Fucked Up Blazes New Path of Peace and Sanity

The Reader | February 17, 2009
Damian Abraham has a solid idea of what the endgame for his band, Toronto's Fucked Up, will look like and it's sure to involve knives, firearms, blood and broken bones.

"I know it's not going to be pretty, the way that it ends," said Abraham, who performs as Pink Eyes.

For now, Abraham is soaking up the first seemingly sane period in the band's tumultuous history.

Talking on a cell phone in Atlanta, Abraham said the six-piece is just getting its sea legs on the current tour.

Fucked Up's usual battery of past tour scuffles seem custom-fit for the band's profane moniker, but as of Atlanta, no knives have been held at any throats in a not-so-diplomatic way to end an argument.

"It's almost like we're becoming a stable band," Abraham said. "I know I shouldn't say this, because I'm going to jinx it."

Unpredictability has been core trait behind the Fucked Up push into public consciousness. Add a healthy dose of ambition to the heady mix of charging guitars and the burly Abraham's '80s-style hardcore bark.

The growing crowds have been the perfect elixir for the band's volatility, Abraham said.

"It's all relative, compared to Arcade Fire we're getting a smidgen of people," he said. "It's definitely taking the edge off."

Chemistry of Common Life, the band's latest album, and Year of the Pig, the sprawling EP that preceded the album, helped forge the band's ambitious reputation. Chemistry's songs meld the band's studied, but fun take on hardcore with layers of melodic guitar riffage and some instrumental tracks that seem to elevate Fucked Up beyond a typical street punk fascination with Black Flag.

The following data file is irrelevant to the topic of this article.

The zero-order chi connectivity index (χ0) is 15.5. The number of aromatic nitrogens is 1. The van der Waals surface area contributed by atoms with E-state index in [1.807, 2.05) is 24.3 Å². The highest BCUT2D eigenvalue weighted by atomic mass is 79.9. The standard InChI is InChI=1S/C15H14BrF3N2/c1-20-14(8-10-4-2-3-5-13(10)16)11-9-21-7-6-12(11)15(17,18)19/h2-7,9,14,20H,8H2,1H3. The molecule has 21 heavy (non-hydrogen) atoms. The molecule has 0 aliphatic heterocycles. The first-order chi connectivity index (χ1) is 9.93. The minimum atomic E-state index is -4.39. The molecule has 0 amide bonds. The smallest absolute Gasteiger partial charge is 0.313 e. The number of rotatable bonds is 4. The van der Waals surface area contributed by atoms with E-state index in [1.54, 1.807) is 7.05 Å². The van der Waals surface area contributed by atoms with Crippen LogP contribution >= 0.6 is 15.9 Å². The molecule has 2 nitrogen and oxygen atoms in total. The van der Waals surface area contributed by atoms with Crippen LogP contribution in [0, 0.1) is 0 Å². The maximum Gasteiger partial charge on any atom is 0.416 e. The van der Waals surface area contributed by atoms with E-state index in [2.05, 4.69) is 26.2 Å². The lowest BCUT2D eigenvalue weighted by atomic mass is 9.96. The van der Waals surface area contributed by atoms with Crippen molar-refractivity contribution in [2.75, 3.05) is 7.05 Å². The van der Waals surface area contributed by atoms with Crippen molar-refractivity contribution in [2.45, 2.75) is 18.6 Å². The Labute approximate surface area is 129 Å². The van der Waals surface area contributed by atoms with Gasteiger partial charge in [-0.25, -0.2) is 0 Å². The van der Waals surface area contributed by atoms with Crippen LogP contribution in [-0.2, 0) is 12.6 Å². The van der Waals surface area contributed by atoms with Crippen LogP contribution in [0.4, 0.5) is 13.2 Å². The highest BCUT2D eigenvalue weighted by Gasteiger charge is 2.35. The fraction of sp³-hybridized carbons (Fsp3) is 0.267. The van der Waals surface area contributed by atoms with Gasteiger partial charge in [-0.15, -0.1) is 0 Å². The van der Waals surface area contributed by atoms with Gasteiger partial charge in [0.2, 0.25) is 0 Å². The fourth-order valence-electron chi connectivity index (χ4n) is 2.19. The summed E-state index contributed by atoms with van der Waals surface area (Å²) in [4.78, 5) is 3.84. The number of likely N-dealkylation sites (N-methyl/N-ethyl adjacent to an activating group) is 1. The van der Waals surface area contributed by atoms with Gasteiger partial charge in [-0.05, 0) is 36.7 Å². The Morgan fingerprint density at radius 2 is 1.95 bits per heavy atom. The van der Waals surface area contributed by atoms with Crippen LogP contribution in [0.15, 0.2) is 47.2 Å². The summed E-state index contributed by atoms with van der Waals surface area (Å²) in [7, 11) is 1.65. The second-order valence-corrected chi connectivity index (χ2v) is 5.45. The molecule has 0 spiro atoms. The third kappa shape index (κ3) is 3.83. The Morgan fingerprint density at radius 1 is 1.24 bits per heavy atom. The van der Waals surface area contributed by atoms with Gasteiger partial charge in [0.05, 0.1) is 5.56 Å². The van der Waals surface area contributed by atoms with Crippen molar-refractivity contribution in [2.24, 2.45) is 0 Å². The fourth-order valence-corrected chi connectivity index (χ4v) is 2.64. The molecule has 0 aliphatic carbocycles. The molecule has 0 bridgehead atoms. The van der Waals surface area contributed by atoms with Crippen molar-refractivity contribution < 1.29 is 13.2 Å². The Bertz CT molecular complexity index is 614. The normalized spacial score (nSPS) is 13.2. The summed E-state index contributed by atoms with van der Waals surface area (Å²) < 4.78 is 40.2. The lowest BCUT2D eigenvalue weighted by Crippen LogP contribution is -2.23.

Chemistry excelled due to time and a bit of separation. Without a deadline and with band members adding in parts on their own, one at a time, the record became a collective vision.

"We had the benefit of taking our sweet, sweet time," Abraham said. "It allowed us to equally contribute to the record."

The band's brought its unconventional conventions to their live shows, too. In New York, they invited friends to join them in a 12-hour marathon show towards the end of 2008.

Earlier in 2008, Fucked Up built plenty of buzz with a show on a pedestrian bridge in the middle of Austin, Tex. The show lives on better in legend than in actual execution, Abraham said. The band, surrounded by a surging mass numbering more than a thousand, struggled to play complete songs.

But they were joined by Circle Jerk's Keith Morris, a musician who Abraham said is one of the band's many influences. It's the approval of Morris and others like Dinosaur Jr.'s J Mascis that tell Abraham that Fucked Up is on the right track.

"We've got the most important people's validation," he said.

The Reader

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